Michael Musto

  • Michael Musto


    Those CALVIN KLEIN ADS—the ones with young ’uns striking poses in suburban rec rooms and being asked leering questions by an off-screen male—were the most delicious media event of the year. Bringing teenage sexuality to the front half of everyone’s brains, they pushed buttons and made people livid, the way a great, nasty, confrontational ad campaign should. And, thanks to the controversy, the ads made Calvin cutting edge again, getting people to talk about the ethical limits of sexual pleading way beyond the campaign’s short life span. The only drawback was that so many people—some

  • Duracell

    DURACELL’S BRACING BATCH of current commercials earns points for having the chutzpah to tell us that the American family is propelled by the company’s products, and at the same time for showing us what a creepy bunch they are. Even the most erudite among us are discussing batteries now, in a way we haven’t since Eveready’s Energizer Bunny captivated the intelligentsia with its own surreal relentlessness. This time around we’re being engaged by the Puttermans—a cellular family, as it were, played by actors in prosthetic faces and sculptured clothing who go about banal everyday pursuits with sunny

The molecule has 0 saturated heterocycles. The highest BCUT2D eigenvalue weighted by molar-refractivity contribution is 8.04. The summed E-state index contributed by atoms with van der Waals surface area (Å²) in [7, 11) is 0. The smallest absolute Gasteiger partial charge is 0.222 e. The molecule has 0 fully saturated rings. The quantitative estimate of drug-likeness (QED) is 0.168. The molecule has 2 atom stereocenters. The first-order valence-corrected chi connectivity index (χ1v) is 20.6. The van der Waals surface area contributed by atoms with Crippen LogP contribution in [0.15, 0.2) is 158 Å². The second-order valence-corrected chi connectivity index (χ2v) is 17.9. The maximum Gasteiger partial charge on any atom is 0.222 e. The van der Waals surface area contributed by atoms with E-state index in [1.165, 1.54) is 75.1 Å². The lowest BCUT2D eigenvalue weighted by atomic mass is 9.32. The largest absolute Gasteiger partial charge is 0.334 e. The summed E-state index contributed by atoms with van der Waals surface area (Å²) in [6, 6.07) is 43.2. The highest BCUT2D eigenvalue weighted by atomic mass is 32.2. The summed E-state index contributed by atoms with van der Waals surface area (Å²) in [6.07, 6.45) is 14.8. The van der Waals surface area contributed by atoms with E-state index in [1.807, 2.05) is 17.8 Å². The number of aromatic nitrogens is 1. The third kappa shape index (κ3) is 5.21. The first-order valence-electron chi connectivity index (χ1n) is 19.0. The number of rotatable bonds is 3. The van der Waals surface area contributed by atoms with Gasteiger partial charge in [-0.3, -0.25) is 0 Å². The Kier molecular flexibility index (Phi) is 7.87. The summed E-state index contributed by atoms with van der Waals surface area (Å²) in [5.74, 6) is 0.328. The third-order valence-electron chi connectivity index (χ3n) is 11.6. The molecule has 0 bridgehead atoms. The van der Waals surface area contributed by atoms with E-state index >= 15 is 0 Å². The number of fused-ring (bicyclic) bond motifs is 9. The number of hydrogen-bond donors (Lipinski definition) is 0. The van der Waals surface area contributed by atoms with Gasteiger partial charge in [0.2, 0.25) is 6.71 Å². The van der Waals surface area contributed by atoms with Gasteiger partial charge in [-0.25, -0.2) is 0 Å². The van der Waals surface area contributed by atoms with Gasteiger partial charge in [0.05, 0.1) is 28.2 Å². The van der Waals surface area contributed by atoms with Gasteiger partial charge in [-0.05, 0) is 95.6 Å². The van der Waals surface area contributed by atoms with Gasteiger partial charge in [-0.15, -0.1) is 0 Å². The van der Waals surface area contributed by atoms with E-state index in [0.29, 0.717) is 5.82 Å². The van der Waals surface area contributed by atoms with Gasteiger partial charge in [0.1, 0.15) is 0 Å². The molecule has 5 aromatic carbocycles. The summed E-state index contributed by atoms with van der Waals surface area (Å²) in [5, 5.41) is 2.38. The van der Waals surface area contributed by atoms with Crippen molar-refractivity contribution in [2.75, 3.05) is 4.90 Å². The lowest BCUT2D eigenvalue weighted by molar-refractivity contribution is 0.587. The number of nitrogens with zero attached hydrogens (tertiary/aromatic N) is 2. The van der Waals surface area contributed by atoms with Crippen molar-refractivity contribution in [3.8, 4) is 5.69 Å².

The worst fashion trend of ’94 was Anna Nicole Smith’s ascension as Seventh Avenue’s preeminent physical symbol, in apparent response to the worst fashion trend of ’93, Kate Moss’ hungry-looking waif skeleton. This was a case of replacing one tasteless stereotype (undernourished human coat-hanger) with another (big-busted vavoomy tart). Either way, women were made to feel inadequate. And suddenly the WonderBra became popular in accordance with this new urge toward full-figuredness, and the pressure was on Vogue readers to wipe away decades of feminism and go back to being